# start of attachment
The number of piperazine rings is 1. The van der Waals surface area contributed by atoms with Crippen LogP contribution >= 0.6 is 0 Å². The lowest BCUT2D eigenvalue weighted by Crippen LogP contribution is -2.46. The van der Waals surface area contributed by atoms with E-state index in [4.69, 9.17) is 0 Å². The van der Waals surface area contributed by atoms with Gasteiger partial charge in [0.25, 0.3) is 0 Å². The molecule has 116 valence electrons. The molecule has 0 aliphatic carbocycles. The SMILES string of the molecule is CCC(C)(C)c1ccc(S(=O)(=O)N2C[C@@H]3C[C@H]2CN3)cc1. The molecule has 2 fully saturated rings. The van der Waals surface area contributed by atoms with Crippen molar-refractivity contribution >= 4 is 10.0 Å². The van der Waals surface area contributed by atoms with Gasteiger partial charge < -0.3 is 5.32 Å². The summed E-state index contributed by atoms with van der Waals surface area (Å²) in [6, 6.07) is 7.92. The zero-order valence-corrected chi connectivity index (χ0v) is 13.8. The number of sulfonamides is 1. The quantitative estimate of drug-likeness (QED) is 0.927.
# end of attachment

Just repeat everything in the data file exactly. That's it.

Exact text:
The number of piperazine rings is 1. The van der Waals surface area contributed by atoms with Crippen LogP contribution >= 0.6 is 0 Å². The lowest BCUT2D eigenvalue weighted by Crippen LogP contribution is -2.46. The van der Waals surface area contributed by atoms with E-state index in [4.69, 9.17) is 0 Å². The van der Waals surface area contributed by atoms with Gasteiger partial charge in [0.25, 0.3) is 0 Å². The molecule has 116 valence electrons. The molecule has 0 aliphatic carbocycles. The SMILES string of the molecule is CCC(C)(C)c1ccc(S(=O)(=O)N2C[C@@H]3C[C@H]2CN3)cc1. The molecule has 2 fully saturated rings. The van der Waals surface area contributed by atoms with Crippen molar-refractivity contribution >= 4 is 10.0 Å². The van der Waals surface area contributed by atoms with Gasteiger partial charge < -0.3 is 5.32 Å². The summed E-state index contributed by atoms with van der Waals surface area (Å²) in [6, 6.07) is 7.92. The zero-order valence-corrected chi connectivity index (χ0v) is 13.8. The number of sulfonamides is 1. The quantitative estimate of drug-likeness (QED) is 0.927.